Sustainable Investing, Value Investing & Speculation

by L J Furman, MBA on July 30, 2012

in Finance, Sustainable Investing, Value Investing

Earth from Space

Investing for Sustainable Value – changing the paradigm – is critical – because we only have one earth.

This post suggests that investing in Cree, the Ford Motor Company, GT Advanced Technologies, Lighting Sciences, and Solazyme, are investments in companies that are shifting the paradigm toward sustainability. Investments in Cree, Lighting Sciences and Solazyme appear speculative at this time. Investments in Ford and GT Advanced Technologies appear to be “value” investments with significant margins of safety.

Sustainable development is that which meets the needs of the present generation without compromising the abilities of future generations to meet their needs.” This canonical definition was offered in “Our Common Future,” a report to the United Nations by the Brundland Commission in 1987. Report here, see also wikipedia. “Sustainable Investing,” according to Krosinsky and Robins, is “an approach to investing driven by the long-term economic, environmental and social risks and opportunities facing the global economy.”

Sustainable investing, must, by definition, exclude companies which seek to profit today by exploiting non-renewable natural resources, such as coal, petroleum, or methane. However, unlike “Socially Responsible Investing,” “Sustainable Investing” is not simply exclusionary. Rather than excluding unsustainable companies; a “sustainable investor” will look for companies that are focused on providing sustainable products to their customers and stakeholders. Sustainable investing is described in more detail in Sustainable Investing: The Art of Long Term Performance, edited by Cary Krosinsky and Nick Robins (click here for Amazon) Krosinsky has lectured in the Marlboro College MBA in Managing for Sustainability, and teaches in the Earth Institute at Columbia University. Companies that claim to practice SRI investing include Portfolio21, First Affirmative, and the Aquinas Funds. (I know nothing about these companies.)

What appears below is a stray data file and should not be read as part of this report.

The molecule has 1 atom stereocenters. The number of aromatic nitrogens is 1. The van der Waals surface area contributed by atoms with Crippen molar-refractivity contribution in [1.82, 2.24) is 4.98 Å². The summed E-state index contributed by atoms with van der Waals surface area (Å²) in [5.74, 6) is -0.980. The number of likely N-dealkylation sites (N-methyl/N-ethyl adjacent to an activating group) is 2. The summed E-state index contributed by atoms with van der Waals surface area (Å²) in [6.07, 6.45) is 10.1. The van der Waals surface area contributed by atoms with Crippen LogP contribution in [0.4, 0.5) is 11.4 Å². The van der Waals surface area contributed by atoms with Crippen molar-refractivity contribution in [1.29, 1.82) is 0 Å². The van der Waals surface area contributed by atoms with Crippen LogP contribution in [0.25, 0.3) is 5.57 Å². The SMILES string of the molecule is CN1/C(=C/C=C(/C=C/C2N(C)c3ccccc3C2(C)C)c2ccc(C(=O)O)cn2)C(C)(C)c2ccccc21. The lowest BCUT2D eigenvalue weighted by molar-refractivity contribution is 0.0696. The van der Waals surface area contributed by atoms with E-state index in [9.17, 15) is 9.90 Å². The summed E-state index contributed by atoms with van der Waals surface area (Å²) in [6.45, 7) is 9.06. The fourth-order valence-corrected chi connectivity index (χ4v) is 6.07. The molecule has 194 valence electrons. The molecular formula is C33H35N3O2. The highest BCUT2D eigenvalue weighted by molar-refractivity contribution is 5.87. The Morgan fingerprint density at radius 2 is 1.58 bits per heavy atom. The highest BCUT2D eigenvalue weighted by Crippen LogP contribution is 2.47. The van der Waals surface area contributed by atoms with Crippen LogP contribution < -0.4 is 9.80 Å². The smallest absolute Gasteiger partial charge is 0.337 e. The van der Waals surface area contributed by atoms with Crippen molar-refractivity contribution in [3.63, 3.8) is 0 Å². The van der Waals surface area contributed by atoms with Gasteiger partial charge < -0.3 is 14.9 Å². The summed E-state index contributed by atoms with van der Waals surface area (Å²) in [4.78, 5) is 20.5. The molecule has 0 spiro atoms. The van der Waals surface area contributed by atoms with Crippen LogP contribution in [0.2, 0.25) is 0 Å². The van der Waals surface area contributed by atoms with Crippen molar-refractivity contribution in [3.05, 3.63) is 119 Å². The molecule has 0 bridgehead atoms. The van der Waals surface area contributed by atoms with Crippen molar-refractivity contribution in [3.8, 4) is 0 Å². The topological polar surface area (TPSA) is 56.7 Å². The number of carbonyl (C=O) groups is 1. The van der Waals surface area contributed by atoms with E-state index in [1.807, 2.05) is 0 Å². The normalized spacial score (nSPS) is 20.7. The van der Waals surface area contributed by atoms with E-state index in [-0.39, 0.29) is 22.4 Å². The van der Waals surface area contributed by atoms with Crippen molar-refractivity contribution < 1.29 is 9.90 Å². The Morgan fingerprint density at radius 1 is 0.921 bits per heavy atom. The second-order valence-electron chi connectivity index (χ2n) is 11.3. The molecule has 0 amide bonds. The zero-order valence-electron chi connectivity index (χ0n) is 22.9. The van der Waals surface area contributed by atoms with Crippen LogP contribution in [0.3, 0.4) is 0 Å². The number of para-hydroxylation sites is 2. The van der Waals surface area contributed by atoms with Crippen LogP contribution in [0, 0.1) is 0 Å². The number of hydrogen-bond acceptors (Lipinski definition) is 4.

Value investing, as practiced most famously by Warren Buffett of Berkshire Hathaway, defined by Benjamin Graham and Phil Fisher at Columbia University, is investing in well run companies that are priced below their intrinsic value. This is described in:

  • The Intelligent Investor, by Benjamin Graham, 1949,
  • Common Stocks and Uncommon Profits, by Philip A. Fisher, 1958,
  • Value Investing: From Graham to Buffett and Beyond, Bruce Greenwald, et al, 2001,
  • The Little Book that Still Beats the Market, by Joel Greenblatt, 2010.

While an investment that is Sustainable may be simultaneously be a Value Investment, neither is a subset of the other. For example, BP, whos market capitalization was cut in half after the Deepwater Horizon, may have been considered a “Value” investment when the company’s price dropped after the accident put about 5.2 million barrels of oil into the Gulf of Mexico. It would not have been considered a “Sustainable” Investment. Similarly, Cree, Lighting Sciences, and Solazyme because of their business models and products may be investments in sustainable companies. However, they are, at this time, more “speculative” than “value.”

When I describe an investment as “Speculative” i am considering it’s potential growth over a long term. Just as it might take a year for the stock price of Ford and GTAT to increase to a point where the PE ratio is 15 or 20, it might take two or five or 10 years for Cree, Lighting Sciences, or Solazyme to become overnight sensations.

Cree and Lighting Sciences design LED lights and lighting systems. As noted by me here, these outperform compact flourescents and incandescents. They last longer, create brighter light, are dimmable, use much less energy, and, when broken do not present a toxic waste disposal problems. They are wholesaled to Home Depot for use in residential and small business applications and sold to municipalities, government agencies and large scale commercial applications. Earning $0.48 per share, Cree is slightly profitable. However, its net profit margin is 14.83 and it has no debt. Lighting Sciences lost their CEO to a tragic accident in 2011. It is operating at a loss. The company may recover, and it may collapse.